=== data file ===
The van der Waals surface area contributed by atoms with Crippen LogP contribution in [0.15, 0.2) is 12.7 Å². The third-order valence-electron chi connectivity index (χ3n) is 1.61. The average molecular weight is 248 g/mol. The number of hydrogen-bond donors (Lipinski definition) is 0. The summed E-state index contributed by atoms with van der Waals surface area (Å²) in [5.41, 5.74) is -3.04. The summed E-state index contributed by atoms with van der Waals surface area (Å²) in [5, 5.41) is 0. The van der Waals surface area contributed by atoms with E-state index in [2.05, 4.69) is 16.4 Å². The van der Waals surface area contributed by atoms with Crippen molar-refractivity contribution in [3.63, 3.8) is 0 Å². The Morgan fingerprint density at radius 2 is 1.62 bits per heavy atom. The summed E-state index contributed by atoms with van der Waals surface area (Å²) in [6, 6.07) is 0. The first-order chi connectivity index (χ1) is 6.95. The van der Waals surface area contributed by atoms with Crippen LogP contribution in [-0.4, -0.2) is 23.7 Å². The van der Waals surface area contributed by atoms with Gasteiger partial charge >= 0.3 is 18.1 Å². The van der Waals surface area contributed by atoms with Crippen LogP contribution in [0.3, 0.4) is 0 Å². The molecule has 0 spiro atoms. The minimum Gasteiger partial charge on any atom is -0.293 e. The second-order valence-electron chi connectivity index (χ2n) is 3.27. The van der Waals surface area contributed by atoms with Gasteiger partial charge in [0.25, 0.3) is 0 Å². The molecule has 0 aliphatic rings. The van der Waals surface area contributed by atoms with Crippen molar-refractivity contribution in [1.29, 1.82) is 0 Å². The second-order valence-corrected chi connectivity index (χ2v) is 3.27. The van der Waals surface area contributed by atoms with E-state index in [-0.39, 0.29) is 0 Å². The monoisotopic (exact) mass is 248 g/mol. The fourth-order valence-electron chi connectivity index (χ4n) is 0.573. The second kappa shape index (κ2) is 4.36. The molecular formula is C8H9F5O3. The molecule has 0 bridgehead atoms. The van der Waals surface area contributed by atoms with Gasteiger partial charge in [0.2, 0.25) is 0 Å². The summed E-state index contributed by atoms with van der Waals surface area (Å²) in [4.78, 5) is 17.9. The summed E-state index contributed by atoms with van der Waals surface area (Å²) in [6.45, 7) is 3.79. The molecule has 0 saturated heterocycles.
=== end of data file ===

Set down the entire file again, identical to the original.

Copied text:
The van der Waals surface area contributed by atoms with Crippen LogP contribution in [0.15, 0.2) is 12.7 Å². The third-order valence-electron chi connectivity index (χ3n) is 1.61. The average molecular weight is 248 g/mol. The number of hydrogen-bond donors (Lipinski definition) is 0. The summed E-state index contributed by atoms with van der Waals surface area (Å²) in [5.41, 5.74) is -3.04. The summed E-state index contributed by atoms with van der Waals surface area (Å²) in [5, 5.41) is 0. The van der Waals surface area contributed by atoms with E-state index in [2.05, 4.69) is 16.4 Å². The van der Waals surface area contributed by atoms with Crippen molar-refractivity contribution in [3.63, 3.8) is 0 Å². The Morgan fingerprint density at radius 2 is 1.62 bits per heavy atom. The summed E-state index contributed by atoms with van der Waals surface area (Å²) in [6, 6.07) is 0. The first-order chi connectivity index (χ1) is 6.95. The van der Waals surface area contributed by atoms with Crippen LogP contribution in [-0.4, -0.2) is 23.7 Å². The van der Waals surface area contributed by atoms with Gasteiger partial charge >= 0.3 is 18.1 Å². The van der Waals surface area contributed by atoms with Crippen LogP contribution in [0.3, 0.4) is 0 Å². The molecule has 0 spiro atoms. The minimum Gasteiger partial charge on any atom is -0.293 e. The second-order valence-electron chi connectivity index (χ2n) is 3.27. The van der Waals surface area contributed by atoms with Gasteiger partial charge in [0.25, 0.3) is 0 Å². The molecule has 0 aliphatic rings. The van der Waals surface area contributed by atoms with Crippen molar-refractivity contribution in [1.29, 1.82) is 0 Å². The second-order valence-corrected chi connectivity index (χ2v) is 3.27. The van der Waals surface area contributed by atoms with E-state index in [-0.39, 0.29) is 0 Å². The monoisotopic (exact) mass is 248 g/mol. The fourth-order valence-electron chi connectivity index (χ4n) is 0.573. The second kappa shape index (κ2) is 4.36. The molecular formula is C8H9F5O3. The molecule has 0 bridgehead atoms. The van der Waals surface area contributed by atoms with Gasteiger partial charge in [0.2, 0.25) is 0 Å². The summed E-state index contributed by atoms with van der Waals surface area (Å²) in [4.78, 5) is 17.9. The summed E-state index contributed by atoms with van der Waals surface area (Å²) in [6.45, 7) is 3.79. The molecule has 0 saturated heterocycles.